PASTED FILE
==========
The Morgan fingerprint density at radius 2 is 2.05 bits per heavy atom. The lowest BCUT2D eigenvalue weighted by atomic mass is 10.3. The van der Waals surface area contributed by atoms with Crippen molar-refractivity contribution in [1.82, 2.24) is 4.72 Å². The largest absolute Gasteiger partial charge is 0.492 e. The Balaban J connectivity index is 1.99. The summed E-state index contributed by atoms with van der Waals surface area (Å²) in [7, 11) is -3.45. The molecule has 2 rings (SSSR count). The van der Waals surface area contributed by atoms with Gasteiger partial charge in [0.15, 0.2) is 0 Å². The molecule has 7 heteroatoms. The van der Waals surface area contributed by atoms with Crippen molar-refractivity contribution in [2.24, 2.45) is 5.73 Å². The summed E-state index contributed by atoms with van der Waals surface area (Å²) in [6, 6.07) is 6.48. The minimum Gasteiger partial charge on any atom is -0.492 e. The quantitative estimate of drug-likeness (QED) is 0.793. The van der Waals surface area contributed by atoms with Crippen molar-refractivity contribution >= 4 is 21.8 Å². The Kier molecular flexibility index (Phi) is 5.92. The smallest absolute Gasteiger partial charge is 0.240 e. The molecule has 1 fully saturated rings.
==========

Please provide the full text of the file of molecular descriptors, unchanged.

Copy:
The Morgan fingerprint density at radius 2 is 2.05 bits per heavy atom. The lowest BCUT2D eigenvalue weighted by atomic mass is 10.3. The van der Waals surface area contributed by atoms with Crippen molar-refractivity contribution in [1.82, 2.24) is 4.72 Å². The largest absolute Gasteiger partial charge is 0.492 e. The Balaban J connectivity index is 1.99. The summed E-state index contributed by atoms with van der Waals surface area (Å²) in [7, 11) is -3.45. The molecule has 2 rings (SSSR count). The van der Waals surface area contributed by atoms with Gasteiger partial charge in [0.15, 0.2) is 0 Å². The molecule has 7 heteroatoms. The van der Waals surface area contributed by atoms with Crippen molar-refractivity contribution in [2.24, 2.45) is 5.73 Å². The summed E-state index contributed by atoms with van der Waals surface area (Å²) in [6, 6.07) is 6.48. The minimum Gasteiger partial charge on any atom is -0.492 e. The quantitative estimate of drug-likeness (QED) is 0.793. The van der Waals surface area contributed by atoms with Crippen molar-refractivity contribution >= 4 is 21.8 Å². The Kier molecular flexibility index (Phi) is 5.92. The smallest absolute Gasteiger partial charge is 0.240 e. The molecule has 1 fully saturated rings.